German Expressionist Theatre: The Actor and the Stage
David F. Kuhns
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German Expressionist Theatre considers the powerfully stylized, antirealistic styles of symbolic acting on the German Expressionist stage from 1916 to 1921. It relates this striking departure from the dominant European acting tradition of realism to the specific cultural crises that enveloped the German nation during the course of its involvement in World War I. The examination of portions of previously untranslated Expressionist scripts and actor memoirs allows for an unprecedented focus on description and analysis of the acting itself.
be the visible expression of these desires. Teeth, throat and bowels are objectified hunger; the organs ofgeneration are objectified sexual desire . . . As the human body generally corresponds to the human will generally, so the individual bodily structure corresponds to the individually modified will, the character of the individual, [italics mine]16 That Schopenhauer's words here adumbrate a theory of Expressionist acting is suggested by comparison of them with remarks by Expressionist
beseelte und der psychologische Mensch." In this, one of Expressionism's major theoretical documents, Kornfeld draws a distinction between "psychological man," an object of external observation and analysis, and "inspired man," who is experientially defined "from within." 48 Much as the Expressionists longed to belong to the society of their fellow men, they could not avoid the sense of existential isolation which authenticated their sense of individuality. The uniquely spiritual cast of German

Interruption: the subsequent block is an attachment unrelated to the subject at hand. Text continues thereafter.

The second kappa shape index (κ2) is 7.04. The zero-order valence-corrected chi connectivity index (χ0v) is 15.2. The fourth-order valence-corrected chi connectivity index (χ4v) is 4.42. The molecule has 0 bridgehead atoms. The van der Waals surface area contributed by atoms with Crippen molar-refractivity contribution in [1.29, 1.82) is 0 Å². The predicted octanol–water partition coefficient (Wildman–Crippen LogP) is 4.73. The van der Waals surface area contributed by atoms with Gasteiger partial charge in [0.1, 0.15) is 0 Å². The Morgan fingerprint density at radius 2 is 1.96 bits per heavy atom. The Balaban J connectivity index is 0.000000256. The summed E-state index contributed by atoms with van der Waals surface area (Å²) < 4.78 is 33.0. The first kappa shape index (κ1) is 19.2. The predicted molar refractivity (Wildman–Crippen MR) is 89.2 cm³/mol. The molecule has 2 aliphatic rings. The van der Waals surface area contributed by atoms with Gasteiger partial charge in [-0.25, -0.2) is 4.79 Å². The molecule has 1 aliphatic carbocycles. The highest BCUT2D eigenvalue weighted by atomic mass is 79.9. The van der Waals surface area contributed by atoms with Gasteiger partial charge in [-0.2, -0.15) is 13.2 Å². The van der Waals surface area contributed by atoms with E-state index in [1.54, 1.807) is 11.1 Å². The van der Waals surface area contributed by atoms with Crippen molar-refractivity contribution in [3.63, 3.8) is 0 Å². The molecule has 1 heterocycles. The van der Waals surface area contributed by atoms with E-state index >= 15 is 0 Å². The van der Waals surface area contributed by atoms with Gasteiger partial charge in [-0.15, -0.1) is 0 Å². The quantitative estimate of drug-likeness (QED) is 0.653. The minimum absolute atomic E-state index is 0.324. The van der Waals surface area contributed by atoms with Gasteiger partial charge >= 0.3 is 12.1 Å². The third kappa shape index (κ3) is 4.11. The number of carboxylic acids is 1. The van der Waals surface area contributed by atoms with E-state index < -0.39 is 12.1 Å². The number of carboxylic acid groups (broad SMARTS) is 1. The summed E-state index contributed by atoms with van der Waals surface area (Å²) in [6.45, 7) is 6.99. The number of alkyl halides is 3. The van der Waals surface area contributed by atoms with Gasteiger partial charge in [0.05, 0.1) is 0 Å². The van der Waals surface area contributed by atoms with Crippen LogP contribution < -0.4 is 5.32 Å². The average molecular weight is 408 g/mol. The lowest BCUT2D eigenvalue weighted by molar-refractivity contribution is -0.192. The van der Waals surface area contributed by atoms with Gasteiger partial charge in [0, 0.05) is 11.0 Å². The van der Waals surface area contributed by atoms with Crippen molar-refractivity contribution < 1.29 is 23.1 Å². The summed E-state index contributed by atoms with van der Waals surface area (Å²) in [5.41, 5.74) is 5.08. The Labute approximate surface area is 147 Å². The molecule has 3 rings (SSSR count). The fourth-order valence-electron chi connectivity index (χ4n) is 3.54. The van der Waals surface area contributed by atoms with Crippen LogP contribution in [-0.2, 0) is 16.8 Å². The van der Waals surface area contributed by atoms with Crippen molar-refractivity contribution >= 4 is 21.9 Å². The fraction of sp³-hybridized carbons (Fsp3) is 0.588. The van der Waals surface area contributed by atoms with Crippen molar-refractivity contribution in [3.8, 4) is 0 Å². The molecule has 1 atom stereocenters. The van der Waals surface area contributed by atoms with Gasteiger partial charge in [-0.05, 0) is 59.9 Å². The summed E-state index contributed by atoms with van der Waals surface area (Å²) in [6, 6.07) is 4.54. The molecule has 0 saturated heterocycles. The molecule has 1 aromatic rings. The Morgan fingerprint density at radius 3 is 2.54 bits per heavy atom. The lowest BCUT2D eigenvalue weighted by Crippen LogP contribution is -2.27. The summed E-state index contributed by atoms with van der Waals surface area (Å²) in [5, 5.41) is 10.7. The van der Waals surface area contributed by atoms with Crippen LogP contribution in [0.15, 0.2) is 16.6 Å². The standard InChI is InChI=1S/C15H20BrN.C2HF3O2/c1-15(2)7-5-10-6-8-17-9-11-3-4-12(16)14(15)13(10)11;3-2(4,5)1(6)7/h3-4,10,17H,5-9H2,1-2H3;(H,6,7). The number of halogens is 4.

truth? . . . What do you believe in? . . . Do you have a soul?" - to which her repeated answer is "I don't know."24 Even in Fruhlings Erwachen, where Wedekind had celebrated the blossoming of sexual awareness, there is a clear sense of the monstrously tragic possibilities lurking within the joy of human sexuality when it is brutalized by bourgeois moral rhetoric. In Wedekind's poetics, the fact of human vitality is most compelling when the inability of language to encompass it is demonstrated.
Expressionist performance techniques. However, the rhetoric of the theatre critics, as much as that of the playwrights or theorists, reveals their own sense of cultural mission. Moreover, the reviews of the earlier Expressionist productions lack specificity. Typically, the acting is not described but rather evaluated in a general phrase or two at the end of the review after the critic has discussed the script at length. Even where descriptions of acting are most detailed, however - in the reviews
the premiere of Die Wandlung.31 There is no indication that he deprived Kortner of the time he needed to develop the role of Friedrich, only the suggestion that he was not of much help because his concerns were more scenic than textual. Left to his own devices, Kortner developed a powerful, if uneven performance. At the beginning, according to Ihering, he seemed to be feeling his way along in reserved tones and movement. As the performance progressed and his passion mounted, the strength of his